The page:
As long as Brussels is locked in a confrontation with Russia, it will be forced to buy Russian oil through Saudi Arabia and other middlemen. Writes Drago Bosnic
Ever since United States President Joe Biden took office in January 2021, he’s been trying to bring Saudi Arabia back to the political West’s flock. The attempts to do so have escalated significantly after Russia launched its counteroffensive against NATO’s crawling encroachment. Biden made numerous futile attempts to contact Saudi leadership, culminating with a failed visit on July 15.
The reasons why Saudi Arabia has been reluctant are many, including the openly declared intention of the US leadership to transition away from fossil fuels to renewable energy sources. With oil being the lifeblood of Saudi Arabia virtually since its inception as a modern country, it is quite clear why Saudi leadership is not too keen to help the US achieve such a goal.
Joe Biden engaged in a sort of quasi-Reaganian attempt to have Saudi Arabia significantly increase oil production, which should have accomplished at least two goals. First, bring down oil prices, alleviating the pressure on the US economy while it transitioned towards alternative energy sources, and second, help bring Russia’s economy to its knees, very much in the same manner late US President Ronald Reagan did during the 1980s, which many in the political West believe helped bring down the Soviet Union. However, it seems President Biden did not only fail to achieve either of the two but has actually made things worse for the political West.
Naturally, all major oil-producing countries have used oil price hikes on the global market to profit exponentially more while having to pump virtually the same quantity of oil. This is especially true for Saudi Arabia, the world’s third-largest oil producer, right after Russia and the US. After the political West imposed sanctions on Russia, the markets went into a frenzy, which immediately caused an increase in the price of all energy products, including crude oil. However, now it was Russia that was selling the cheapest oil, making it extremely attractive for other countries which simply couldn’t afford anything more expensive. Soon, massive oil importing countries like China and India started buying more Russian oil than ever before.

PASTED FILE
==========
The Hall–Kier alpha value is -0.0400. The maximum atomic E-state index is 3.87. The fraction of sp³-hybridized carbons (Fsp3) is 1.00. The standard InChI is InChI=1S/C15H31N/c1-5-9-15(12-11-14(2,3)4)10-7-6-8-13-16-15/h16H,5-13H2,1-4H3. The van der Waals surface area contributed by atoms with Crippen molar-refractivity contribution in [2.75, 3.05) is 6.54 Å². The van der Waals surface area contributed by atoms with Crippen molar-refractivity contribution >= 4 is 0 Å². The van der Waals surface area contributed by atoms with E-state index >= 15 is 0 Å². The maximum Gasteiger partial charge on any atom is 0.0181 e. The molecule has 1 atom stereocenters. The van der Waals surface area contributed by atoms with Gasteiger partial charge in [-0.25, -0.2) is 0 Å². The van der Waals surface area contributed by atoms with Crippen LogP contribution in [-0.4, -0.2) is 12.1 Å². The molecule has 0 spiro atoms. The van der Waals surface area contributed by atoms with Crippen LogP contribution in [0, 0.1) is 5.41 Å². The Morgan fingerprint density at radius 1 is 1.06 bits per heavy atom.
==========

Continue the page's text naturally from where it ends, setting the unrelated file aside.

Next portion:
At this point, Russia was starting to overtake Saudi market share in other countries, including China, one of the world’s largest oil consumers. At a glance, this should’ve made Saudis more open to the idea of ramping up oil production and causing a drop in prices. But again, why would they do that for the interests of the US, whose government takes an openly hostile approach toward the oil industry, including its own? Expectedly, Riyadh had to find an alternative. And that’s exactly what happened after it made a deal with Russia within the OPEC+ framework. Among other things, this deal also seems to include an increase in Saudi import of cheaper Russian oil. And indeed, according to Reuters, the Wahhabi monarchy doubled its Russian oil imports in the second quarter of this year.
Now, we might ask ourselves, why would the world’s third-largest oil producer and a net exporter want to import more oil? Although it might not have much sense at a glance, in reality, it is very convenient for the Saudis to do so. After the political West imposed the suicidal sanctions on Russia, effectively enforcing an oil embargo on itself, Saudi leadership realized how much of an opportunity this was for Riyadh to buy the cheaper Russian oil and then re-export it to the European Union and elsewhere. For Russia, this was not only acceptable but even desirable. The EU, which did just as much damage to Russia’s interests in the post-Soviet region as the US itself, is now effectively still buying Russian oil, just through a middleman, paying exorbitant prices to get the same amount of oil as before February.
This is weakening the EU, putting tremendous pressure on the already failing European economies, which haven’t even recovered from the fallout of the COVID-19 pandemic. It is also affecting the US, as oil prices are soaring, exacerbating the inflation problem, which is now at the highest point in over 40 years. Saudi Arabia, on the other hand, is profiting immensely, as it is now effectively a middleman, reselling Russian oil to the political West. This also alleviates the strain on the Saudi oil industry, making it possible to work less, while profiting more. In addition, it nullifies Saudi losses in other markets, particularly in China and India, both of which are now buying more Russian oil.
The only losing side in this situation is the political West, particularly the EU. As long as Brussels is locked in a confrontation with Russia, it will be forced to buy Russian oil through Saudi Arabia and other middlemen. This is weakening EU economies, making them less competitive on the global market while also draining the resources of the domestic market, bringing down demand and effectively causing a recession. In the meantime, Washington DC is still importing Russian oil and removing other sanctions on essential Russian commodities to reduce pressure on its own economy. All the while, mindless Brussels bureaucrats, completely detached from reality, keep following the US diktat. This will inevitably further impoverish and weaken the EU.